While the vast majority of the country’s AD facilities treat sewage sludge, agricultural feedstocks or commercial/municipal food waste, almost 40 facilities are on-site industrial plants. Together, these generate over 50 MWe-e from a variety of process residues, ranging from vegetable peelings and sugar beet pulp to liquid malt waste and whisky draff. The benefits for the companies operating these plants are multiple – reduced waste disposal costs; reduced energy costs; security of energy supply, with reduced reliance on fossil-fuel derived power; carbon mitigation; superior green credentials; and creation of a nutrient-rich biofertiliser. And the fact that these plants have an on-site use for the power they produce means they are exempt from the current crisis in renewable energy incentives which is affecting plants that export power to the grid.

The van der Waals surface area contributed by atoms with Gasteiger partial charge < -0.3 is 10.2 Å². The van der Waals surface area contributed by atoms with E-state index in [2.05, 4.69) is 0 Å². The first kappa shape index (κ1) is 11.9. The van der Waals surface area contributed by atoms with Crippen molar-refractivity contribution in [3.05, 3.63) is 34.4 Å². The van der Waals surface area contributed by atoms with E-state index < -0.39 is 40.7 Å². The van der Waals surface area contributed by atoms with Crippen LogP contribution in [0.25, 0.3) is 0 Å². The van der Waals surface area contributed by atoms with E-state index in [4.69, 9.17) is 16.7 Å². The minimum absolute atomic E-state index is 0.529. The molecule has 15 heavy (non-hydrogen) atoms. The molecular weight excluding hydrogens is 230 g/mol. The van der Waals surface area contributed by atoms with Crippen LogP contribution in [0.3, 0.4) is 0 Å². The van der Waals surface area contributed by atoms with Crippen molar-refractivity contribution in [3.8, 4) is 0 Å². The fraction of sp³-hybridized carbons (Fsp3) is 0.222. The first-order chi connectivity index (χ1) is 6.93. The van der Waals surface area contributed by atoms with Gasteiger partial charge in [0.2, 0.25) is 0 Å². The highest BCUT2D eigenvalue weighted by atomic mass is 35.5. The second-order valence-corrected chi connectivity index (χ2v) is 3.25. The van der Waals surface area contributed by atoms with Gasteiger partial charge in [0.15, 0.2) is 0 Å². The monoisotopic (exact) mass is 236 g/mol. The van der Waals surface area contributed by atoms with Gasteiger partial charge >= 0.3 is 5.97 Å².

Take the heat

However, any AD facility that wants to maximise its returns also needs to be making use of its full heat output, not just its power output. The AD process generates plenty of surplus heat – most commonly, heat produced by biogas combustion in a combined heat and power (CHP) unit, but also via digestate pre-heating, pasteurisation, biogas upgrading to biomethane and digestate concentration. Ensuring this heat is used either within the AD process itself or within other on-site operations can make a big difference to a plant’s efficiency and therefore profitability.

By using heat exchangers within an AD plant, surplus heat can be taken from one process or place and transferred to another. Common everyday examples include domestic radiators (which transfer heat from a boiler to a room) and car radiators (which take heat away from the engine). Two of the most common types supplied to AD plants by HRS Heat Exchangers are Plate Heat Exchangers and Tubular Heat Exchangers. However, there are many different models and refinements and it is advisable to consult a specialist who can explain the benefits of different types and perhaps offer different solutions.